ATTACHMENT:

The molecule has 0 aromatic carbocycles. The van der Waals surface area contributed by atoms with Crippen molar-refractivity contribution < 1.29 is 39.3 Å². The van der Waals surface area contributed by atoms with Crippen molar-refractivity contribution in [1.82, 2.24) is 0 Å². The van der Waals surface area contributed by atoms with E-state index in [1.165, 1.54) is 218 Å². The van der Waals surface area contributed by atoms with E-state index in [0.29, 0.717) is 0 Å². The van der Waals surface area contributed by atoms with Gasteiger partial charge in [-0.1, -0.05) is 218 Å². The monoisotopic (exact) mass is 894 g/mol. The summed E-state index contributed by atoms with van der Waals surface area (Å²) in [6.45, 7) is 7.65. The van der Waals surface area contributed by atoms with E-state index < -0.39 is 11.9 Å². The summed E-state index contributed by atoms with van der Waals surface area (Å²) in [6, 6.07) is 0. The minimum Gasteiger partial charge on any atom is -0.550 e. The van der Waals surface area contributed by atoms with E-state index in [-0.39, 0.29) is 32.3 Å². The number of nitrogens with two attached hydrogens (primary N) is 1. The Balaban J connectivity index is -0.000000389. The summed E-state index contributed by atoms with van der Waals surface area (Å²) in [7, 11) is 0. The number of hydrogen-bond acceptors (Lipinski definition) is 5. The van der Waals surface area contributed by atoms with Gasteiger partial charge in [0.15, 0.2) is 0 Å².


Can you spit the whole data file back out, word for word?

The molecule has 0 aromatic carbocycles. The van der Waals surface area contributed by atoms with Crippen molar-refractivity contribution < 1.29 is 39.3 Å². The van der Waals surface area contributed by atoms with Crippen molar-refractivity contribution in [1.82, 2.24) is 0 Å². The van der Waals surface area contributed by atoms with E-state index in [1.165, 1.54) is 218 Å². The van der Waals surface area contributed by atoms with E-state index in [0.29, 0.717) is 0 Å². The van der Waals surface area contributed by atoms with Gasteiger partial charge in [-0.1, -0.05) is 218 Å². The monoisotopic (exact) mass is 894 g/mol. The summed E-state index contributed by atoms with van der Waals surface area (Å²) in [6.45, 7) is 7.65. The van der Waals surface area contributed by atoms with E-state index < -0.39 is 11.9 Å². The summed E-state index contributed by atoms with van der Waals surface area (Å²) in [6, 6.07) is 0. The minimum Gasteiger partial charge on any atom is -0.550 e. The van der Waals surface area contributed by atoms with E-state index in [-0.39, 0.29) is 32.3 Å². The number of nitrogens with two attached hydrogens (primary N) is 1. The Balaban J connectivity index is -0.000000389. The summed E-state index contributed by atoms with van der Waals surface area (Å²) in [7, 11) is 0. The number of hydrogen-bond acceptors (Lipinski definition) is 5. The van der Waals surface area contributed by atoms with Gasteiger partial charge in [0.15, 0.2) is 0 Å².